Complement in neurobiology

Front Biosci (Landmark Ed). 2011 Jun 1;16:2921-60. doi: 10.2741/3890.


The complement (C) system is a vital arm of innate immunity with many roles, including control of inflammation. This article examines the (C) system with emphasis on recent developments on complement relevant to neurobiology, in particular regarding our understanding and treatment of immune-mediated diseases. We will briefly outline the C system, and provide an updated review of its many receptors and regulatory factors. This section concludes with a listing of important roles of the C system, from recruitment of neural stem/progenitor cells, to its' relation to coagulation and adaptive immunity, and its lesser-known but beneficial roles in physiology. We also review evidence for C-mediated diseases, which include multiple sclerosis and Alzheimer's disease. Therapeutic approaches for C-mediated diseases, considers emphasizing modulators of the C system including several less widely studied approaches such as heparinoids, vitamin D, and intravenous IgM. Finally, we summarize cutting-edge work on the role of C-mediated natural antibodies in autoimmunity and treatment strategies based on those findings, e.g., for remyelination and post-ischemic stroke repair. Improved understanding of the C system may hold great promise for the treatment of neurodegenerative diseases.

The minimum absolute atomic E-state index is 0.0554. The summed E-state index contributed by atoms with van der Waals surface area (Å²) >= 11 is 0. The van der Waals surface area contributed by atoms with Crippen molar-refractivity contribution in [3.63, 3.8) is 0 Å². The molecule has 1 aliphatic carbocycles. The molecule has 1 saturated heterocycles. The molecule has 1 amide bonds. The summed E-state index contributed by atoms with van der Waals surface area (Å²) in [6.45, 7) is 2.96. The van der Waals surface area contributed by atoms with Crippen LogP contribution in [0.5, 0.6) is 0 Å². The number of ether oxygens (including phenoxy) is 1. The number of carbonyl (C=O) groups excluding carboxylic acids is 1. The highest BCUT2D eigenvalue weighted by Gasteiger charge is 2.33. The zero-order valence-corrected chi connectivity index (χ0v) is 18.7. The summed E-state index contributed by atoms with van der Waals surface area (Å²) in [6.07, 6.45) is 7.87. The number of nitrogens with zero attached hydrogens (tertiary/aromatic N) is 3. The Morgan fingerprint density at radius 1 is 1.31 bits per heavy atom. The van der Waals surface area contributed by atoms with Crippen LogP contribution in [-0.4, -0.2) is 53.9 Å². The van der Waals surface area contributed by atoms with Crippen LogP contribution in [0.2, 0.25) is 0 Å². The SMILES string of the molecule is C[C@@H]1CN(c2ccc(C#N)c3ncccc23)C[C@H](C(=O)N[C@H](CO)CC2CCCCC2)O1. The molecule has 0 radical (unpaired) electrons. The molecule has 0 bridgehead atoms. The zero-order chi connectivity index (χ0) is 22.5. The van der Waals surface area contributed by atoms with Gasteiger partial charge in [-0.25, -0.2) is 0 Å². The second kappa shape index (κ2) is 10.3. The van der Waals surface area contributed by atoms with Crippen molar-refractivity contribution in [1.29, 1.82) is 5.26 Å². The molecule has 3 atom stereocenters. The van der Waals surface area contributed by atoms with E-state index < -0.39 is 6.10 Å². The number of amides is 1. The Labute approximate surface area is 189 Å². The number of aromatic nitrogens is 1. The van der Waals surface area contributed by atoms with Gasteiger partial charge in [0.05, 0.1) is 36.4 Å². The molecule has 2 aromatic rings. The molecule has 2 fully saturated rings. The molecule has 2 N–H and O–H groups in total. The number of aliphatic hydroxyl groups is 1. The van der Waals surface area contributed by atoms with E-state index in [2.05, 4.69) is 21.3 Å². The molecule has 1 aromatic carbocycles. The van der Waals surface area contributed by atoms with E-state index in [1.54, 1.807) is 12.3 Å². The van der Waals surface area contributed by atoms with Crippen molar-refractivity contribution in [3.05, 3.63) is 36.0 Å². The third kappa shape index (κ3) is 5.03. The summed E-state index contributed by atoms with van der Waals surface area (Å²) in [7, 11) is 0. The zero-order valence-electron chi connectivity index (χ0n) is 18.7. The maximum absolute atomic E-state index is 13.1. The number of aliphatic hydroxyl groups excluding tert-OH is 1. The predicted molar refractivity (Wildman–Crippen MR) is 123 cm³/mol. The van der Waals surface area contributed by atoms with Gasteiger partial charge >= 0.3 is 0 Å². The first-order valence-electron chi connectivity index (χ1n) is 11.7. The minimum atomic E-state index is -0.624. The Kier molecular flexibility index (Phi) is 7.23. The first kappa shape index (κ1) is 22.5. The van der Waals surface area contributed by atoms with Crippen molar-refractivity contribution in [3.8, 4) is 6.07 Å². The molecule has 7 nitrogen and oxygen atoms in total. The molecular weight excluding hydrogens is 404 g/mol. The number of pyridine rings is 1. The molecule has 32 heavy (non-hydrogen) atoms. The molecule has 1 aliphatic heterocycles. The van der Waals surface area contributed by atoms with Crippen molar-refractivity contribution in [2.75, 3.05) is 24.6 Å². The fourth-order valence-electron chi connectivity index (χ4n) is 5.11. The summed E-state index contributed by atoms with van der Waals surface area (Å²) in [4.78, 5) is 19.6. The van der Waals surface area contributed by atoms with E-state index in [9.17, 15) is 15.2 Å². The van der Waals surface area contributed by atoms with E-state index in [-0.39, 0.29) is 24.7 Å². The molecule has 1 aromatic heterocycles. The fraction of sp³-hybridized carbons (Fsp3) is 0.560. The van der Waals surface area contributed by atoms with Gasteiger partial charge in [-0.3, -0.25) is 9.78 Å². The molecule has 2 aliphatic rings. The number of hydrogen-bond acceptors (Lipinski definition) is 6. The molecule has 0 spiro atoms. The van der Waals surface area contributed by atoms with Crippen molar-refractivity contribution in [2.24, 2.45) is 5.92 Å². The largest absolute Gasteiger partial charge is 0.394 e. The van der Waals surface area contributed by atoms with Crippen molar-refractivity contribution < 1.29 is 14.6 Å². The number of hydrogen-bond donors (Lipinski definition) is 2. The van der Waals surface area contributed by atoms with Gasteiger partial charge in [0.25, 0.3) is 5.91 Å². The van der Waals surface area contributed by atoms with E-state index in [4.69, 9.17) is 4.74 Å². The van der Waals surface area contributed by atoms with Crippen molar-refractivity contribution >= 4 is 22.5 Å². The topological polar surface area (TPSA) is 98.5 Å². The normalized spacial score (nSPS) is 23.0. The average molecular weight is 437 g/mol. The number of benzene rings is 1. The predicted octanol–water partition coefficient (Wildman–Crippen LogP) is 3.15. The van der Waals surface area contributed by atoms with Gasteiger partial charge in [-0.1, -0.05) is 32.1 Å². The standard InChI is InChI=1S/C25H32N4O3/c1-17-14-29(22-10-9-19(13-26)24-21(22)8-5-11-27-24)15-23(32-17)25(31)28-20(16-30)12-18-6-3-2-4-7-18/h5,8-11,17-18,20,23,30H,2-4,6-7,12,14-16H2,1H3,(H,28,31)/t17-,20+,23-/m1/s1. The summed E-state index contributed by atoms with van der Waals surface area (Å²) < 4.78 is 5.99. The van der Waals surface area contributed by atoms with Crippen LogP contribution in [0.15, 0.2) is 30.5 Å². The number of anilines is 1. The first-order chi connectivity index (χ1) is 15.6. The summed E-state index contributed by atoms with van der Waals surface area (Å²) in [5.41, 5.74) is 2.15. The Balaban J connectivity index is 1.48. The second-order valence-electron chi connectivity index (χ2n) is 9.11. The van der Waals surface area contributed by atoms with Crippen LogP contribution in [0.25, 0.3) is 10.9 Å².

Publication types

  • Review

MeSH terms

  • Adaptive Immunity
  • Animals
  • Autoimmunity
  • Blood Coagulation
  • Central Nervous System / immunology
  • Central Nervous System / physiology
  • Central Nervous System Diseases / etiology
  • Central Nervous System Diseases / immunology
  • Central Nervous System Diseases / physiopathology
  • Complement Pathway, Alternative
  • Complement Pathway, Classical
  • Complement System Proteins / immunology
  • Complement System Proteins / physiology*
  • Humans
  • Immunity, Innate
  • Mice
  • Models, Neurological
  • Neuroprotective Agents / metabolism
  • Receptors, Complement / physiology


  • Neuroprotective Agents
  • Receptors, Complement
  • Complement System Proteins